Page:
The court’s refusal to vacate defaults is not an academic issue. Even though most homeowners do not answer, there are ample grounds for defense. Many mortgages in foreclosure were originated during the subprime lending boom during which deceptive and predatory practices were common. Many foreclosure plaintiffs are in violation of regulations that were promulgated in the wake of the financial crisis, including prohibitions on commencing foreclosure actions without first attempting to work out some sort of loss mitigation.
Another ripe area of defense is the standing of the plaintiff to sue: the sloppy securitization practices that took place during the lending frenzy and the “robo-signing” of mortgage assignments give rise to legitimate questions as to who actually owns the mortgage debt. Of course, not only do most homeowners lack any understanding of how to prepare a written answer, they almost certainly do not understand, and would not be able to articulate, the complex legal defenses they may have to the action.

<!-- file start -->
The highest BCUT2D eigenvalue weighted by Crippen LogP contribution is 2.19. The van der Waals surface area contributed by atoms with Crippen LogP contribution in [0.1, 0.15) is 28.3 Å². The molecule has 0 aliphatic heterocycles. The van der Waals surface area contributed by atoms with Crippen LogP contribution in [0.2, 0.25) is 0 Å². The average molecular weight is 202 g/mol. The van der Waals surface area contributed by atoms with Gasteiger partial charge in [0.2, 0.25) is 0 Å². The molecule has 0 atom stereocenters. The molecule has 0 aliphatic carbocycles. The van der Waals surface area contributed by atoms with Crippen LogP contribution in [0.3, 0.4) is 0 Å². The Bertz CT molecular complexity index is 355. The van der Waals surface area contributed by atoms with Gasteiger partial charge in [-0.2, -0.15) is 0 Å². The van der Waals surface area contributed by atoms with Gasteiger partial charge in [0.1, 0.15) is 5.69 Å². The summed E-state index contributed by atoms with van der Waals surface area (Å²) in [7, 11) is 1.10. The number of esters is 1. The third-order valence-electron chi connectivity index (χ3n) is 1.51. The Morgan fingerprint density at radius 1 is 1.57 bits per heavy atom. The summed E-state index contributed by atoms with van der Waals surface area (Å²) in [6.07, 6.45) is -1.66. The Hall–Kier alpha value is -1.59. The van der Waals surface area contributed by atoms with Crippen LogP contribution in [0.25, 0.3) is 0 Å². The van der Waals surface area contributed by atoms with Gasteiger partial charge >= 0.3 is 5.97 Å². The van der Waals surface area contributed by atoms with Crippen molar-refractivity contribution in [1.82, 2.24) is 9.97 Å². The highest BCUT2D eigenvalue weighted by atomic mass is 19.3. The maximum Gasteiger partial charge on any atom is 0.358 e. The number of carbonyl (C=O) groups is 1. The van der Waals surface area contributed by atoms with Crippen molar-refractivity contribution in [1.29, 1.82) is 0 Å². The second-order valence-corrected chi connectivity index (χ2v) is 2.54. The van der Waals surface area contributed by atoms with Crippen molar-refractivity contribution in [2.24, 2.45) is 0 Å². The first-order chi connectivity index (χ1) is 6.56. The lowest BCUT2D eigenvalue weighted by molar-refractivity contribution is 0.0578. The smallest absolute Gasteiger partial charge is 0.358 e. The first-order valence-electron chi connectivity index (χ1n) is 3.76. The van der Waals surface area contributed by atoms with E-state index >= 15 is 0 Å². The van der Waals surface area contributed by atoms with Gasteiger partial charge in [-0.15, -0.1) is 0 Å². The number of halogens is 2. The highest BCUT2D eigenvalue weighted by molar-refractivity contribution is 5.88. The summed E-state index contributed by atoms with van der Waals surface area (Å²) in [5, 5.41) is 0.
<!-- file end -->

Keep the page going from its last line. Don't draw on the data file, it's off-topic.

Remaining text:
Potential defenses, however, are not discussed in the Second Department decisions on vacating defaults because these decisions consistently reject homeowners’ excuses for not answering, ending the analysis. Were the defenses discussed, they would tell, among other things, the story of the deception and predatory behavior underlying this foreclosure crisis.
But most homeowners in the Second Department do not get to tell their story. While the expectation articulated in the case law is that homeowners should respond to the summons because the summons says they should, the truth is that the ordinary person has no idea how to answer a complaint, has no idea how to articulate legal defenses, and does not have access to affordable legal services.
In setting an impossibly high bar for vacating a default, the Second Department decisions to date fail to recognize the real challenges facing foreclosure defendants and are at odds with the remedial foreclosure prevention legislation expressly intended to avoid foreclosures where possible.